Obesity: Obesity is excess body fat. Obesity is linked to higher triglycerides and higher LDL cholesterol, and lower HDL cholesterol. In addition to high cholesterol, obesity can also lead to heart disease, high blood pressure and diabetes. Talk to your health care team about a plan to reduce your weight to a healthy level.

Family History Can Increase Risk for High Cholesterol

Portrait Of Extended Family Group In ParkWhen members of a family pass traits from one generation to another through genes, that process is called heredity.

Genetic factors likely play some role in high cholesterol, heart disease and other related conditions. However, it is also likely that people with a family history of high cholesterol share common environments and other potential factors that increase their risk.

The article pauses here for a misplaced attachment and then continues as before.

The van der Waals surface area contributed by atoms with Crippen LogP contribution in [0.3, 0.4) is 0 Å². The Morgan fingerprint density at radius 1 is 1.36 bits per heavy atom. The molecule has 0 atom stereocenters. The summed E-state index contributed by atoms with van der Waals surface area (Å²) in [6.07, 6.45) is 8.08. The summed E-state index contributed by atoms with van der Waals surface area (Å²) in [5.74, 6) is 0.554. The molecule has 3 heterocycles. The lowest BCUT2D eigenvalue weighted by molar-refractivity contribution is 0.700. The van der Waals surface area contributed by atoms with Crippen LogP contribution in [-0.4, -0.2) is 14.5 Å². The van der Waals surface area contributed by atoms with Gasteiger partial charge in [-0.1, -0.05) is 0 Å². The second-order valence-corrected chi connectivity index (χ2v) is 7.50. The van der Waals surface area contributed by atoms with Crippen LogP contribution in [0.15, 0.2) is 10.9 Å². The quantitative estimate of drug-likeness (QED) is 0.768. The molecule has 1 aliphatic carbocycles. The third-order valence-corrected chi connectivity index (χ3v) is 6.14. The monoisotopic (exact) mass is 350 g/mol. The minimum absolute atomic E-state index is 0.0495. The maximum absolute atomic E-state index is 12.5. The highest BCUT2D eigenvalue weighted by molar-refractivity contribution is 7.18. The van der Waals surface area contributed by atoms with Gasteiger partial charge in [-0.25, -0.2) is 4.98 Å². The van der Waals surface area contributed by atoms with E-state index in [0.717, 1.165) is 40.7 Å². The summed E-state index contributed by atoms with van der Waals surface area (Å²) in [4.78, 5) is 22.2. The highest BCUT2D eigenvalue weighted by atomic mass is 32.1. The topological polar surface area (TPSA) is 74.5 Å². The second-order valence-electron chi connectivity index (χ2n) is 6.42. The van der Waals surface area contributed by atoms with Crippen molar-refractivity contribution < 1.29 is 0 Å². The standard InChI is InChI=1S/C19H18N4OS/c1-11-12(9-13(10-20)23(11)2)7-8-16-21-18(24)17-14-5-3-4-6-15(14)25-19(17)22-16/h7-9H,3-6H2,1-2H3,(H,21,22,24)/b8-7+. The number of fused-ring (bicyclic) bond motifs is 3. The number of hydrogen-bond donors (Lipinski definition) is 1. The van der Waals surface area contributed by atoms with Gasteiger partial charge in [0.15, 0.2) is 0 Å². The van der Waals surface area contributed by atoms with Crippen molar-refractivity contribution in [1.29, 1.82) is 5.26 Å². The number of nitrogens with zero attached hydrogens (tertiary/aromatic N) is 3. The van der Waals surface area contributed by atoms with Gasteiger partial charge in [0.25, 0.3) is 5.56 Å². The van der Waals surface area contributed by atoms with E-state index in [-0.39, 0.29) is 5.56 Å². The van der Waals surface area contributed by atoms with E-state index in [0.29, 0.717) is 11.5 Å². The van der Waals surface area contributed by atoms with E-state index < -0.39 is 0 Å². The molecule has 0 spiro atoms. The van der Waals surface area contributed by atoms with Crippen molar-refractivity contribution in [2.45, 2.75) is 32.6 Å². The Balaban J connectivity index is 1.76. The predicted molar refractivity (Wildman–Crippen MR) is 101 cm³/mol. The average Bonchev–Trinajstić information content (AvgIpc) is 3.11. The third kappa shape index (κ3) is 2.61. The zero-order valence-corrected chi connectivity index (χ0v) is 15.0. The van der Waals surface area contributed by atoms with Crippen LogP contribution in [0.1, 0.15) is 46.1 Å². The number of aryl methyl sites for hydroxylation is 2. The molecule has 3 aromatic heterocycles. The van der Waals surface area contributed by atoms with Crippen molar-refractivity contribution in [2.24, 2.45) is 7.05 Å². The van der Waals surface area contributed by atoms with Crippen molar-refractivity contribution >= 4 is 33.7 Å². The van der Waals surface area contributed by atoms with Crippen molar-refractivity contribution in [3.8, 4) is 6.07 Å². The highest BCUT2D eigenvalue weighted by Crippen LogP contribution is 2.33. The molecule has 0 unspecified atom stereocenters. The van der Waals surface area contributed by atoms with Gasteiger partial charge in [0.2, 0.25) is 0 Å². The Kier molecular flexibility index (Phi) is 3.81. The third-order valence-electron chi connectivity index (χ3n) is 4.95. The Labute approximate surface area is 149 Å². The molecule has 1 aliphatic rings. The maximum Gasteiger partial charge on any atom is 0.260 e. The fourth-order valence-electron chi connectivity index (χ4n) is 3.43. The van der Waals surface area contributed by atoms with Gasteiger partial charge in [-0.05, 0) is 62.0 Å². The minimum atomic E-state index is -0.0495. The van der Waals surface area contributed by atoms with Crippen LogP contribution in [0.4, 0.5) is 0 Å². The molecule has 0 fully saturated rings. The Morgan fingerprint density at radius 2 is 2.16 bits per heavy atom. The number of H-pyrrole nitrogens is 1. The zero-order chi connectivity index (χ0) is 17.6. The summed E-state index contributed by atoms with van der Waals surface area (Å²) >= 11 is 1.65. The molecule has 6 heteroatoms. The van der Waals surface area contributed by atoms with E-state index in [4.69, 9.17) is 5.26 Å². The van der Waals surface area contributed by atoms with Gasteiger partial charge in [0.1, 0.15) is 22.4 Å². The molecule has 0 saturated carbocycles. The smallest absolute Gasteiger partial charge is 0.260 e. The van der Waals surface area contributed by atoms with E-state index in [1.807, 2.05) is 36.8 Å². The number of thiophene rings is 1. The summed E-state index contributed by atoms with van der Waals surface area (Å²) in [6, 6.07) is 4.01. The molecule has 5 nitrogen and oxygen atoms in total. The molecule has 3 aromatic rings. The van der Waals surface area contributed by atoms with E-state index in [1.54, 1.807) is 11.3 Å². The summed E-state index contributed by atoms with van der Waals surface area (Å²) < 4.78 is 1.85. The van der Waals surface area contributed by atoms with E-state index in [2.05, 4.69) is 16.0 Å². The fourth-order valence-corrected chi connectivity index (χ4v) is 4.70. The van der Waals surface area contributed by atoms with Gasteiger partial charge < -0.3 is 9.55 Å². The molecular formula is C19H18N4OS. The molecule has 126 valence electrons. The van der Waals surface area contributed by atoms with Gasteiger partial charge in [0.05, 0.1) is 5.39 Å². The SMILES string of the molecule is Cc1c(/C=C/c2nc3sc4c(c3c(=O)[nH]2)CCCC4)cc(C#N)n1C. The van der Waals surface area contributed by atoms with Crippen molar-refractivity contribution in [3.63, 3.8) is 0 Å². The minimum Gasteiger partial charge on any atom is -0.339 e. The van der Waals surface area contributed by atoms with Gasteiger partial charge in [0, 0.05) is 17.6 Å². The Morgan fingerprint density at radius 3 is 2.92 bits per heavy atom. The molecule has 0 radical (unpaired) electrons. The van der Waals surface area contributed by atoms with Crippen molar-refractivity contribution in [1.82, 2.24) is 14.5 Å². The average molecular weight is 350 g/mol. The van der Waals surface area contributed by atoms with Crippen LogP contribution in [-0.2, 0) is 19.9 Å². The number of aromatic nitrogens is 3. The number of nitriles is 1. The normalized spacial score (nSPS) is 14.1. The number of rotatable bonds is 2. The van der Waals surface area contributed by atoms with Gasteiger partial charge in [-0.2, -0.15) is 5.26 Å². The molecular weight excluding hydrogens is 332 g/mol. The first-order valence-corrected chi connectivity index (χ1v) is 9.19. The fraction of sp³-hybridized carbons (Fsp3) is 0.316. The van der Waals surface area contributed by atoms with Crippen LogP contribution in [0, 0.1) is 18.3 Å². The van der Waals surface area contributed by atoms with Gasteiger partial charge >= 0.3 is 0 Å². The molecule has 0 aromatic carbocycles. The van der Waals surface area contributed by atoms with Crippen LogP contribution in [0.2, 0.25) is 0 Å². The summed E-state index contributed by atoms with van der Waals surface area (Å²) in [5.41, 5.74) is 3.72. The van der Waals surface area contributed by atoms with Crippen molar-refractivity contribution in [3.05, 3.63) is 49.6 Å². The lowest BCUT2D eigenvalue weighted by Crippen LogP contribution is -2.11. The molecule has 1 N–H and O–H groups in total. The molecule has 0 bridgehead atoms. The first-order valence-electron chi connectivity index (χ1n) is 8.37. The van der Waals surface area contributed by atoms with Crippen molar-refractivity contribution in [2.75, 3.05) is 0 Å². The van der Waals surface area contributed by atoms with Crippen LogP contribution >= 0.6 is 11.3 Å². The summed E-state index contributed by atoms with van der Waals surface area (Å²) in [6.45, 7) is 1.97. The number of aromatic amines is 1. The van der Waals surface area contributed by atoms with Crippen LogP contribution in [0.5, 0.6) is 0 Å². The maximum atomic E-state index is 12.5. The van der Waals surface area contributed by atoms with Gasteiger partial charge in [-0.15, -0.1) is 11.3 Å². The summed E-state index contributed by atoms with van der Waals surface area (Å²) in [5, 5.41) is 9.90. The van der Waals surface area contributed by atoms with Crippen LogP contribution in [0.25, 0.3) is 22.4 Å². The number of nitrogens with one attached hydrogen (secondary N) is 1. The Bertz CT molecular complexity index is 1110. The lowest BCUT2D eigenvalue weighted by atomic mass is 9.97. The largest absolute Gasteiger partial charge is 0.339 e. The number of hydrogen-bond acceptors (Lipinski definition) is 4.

If you have a family history of high cholesterol, you are more likely to have high cholesterol. You may need to get your cholesterol levels checked more often than people who do not have a family history of high cholesterol.

The risk for high cholesterol can increase even more when heredity combines with unhealthy lifestyle choices, such as eating an unhealthy diet.

Some people have an inherited genetic condition called familial hypercholesterolemia. This condition causes very high LDL cholesterol levels beginning at a young age.

If you have high cholesterol, what can you do to lower it?

Your doctor may prescribe medications to treat your high cholesterol. In addition, you can lower your cholesterol levels through lifestyle changes: